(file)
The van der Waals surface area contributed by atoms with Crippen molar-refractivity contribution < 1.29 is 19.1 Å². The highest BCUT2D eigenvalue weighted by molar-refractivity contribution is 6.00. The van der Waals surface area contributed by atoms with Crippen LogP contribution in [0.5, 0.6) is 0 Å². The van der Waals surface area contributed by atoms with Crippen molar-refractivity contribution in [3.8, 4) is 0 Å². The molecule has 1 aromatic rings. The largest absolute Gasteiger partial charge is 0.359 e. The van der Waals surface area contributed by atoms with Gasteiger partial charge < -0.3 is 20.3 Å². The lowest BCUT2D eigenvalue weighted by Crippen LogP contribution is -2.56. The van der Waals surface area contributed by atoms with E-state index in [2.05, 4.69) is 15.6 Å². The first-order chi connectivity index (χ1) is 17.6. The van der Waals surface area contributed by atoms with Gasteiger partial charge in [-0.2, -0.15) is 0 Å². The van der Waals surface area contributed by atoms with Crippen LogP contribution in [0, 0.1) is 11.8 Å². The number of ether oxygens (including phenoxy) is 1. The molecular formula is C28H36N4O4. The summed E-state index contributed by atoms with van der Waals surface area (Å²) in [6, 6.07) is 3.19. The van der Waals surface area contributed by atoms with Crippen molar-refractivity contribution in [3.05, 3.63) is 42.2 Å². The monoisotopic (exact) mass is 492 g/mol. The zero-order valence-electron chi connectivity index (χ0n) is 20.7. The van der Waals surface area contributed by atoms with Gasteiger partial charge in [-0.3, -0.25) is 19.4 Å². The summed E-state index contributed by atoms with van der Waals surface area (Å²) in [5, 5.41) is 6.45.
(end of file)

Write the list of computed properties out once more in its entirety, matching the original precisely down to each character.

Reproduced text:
The van der Waals surface area contributed by atoms with Crippen molar-refractivity contribution < 1.29 is 19.1 Å². The highest BCUT2D eigenvalue weighted by molar-refractivity contribution is 6.00. The van der Waals surface area contributed by atoms with Crippen LogP contribution in [0.5, 0.6) is 0 Å². The van der Waals surface area contributed by atoms with Crippen molar-refractivity contribution in [3.8, 4) is 0 Å². The molecule has 1 aromatic rings. The largest absolute Gasteiger partial charge is 0.359 e. The van der Waals surface area contributed by atoms with Gasteiger partial charge < -0.3 is 20.3 Å². The lowest BCUT2D eigenvalue weighted by Crippen LogP contribution is -2.56. The van der Waals surface area contributed by atoms with E-state index in [2.05, 4.69) is 15.6 Å². The first-order chi connectivity index (χ1) is 17.6. The van der Waals surface area contributed by atoms with Gasteiger partial charge in [-0.2, -0.15) is 0 Å². The van der Waals surface area contributed by atoms with Crippen LogP contribution in [0, 0.1) is 11.8 Å². The number of ether oxygens (including phenoxy) is 1. The molecular formula is C28H36N4O4. The summed E-state index contributed by atoms with van der Waals surface area (Å²) in [6, 6.07) is 3.19. The van der Waals surface area contributed by atoms with Crippen molar-refractivity contribution in [3.05, 3.63) is 42.2 Å². The monoisotopic (exact) mass is 492 g/mol. The zero-order valence-electron chi connectivity index (χ0n) is 20.7. The van der Waals surface area contributed by atoms with Gasteiger partial charge in [-0.3, -0.25) is 19.4 Å². The summed E-state index contributed by atoms with van der Waals surface area (Å²) in [5, 5.41) is 6.45.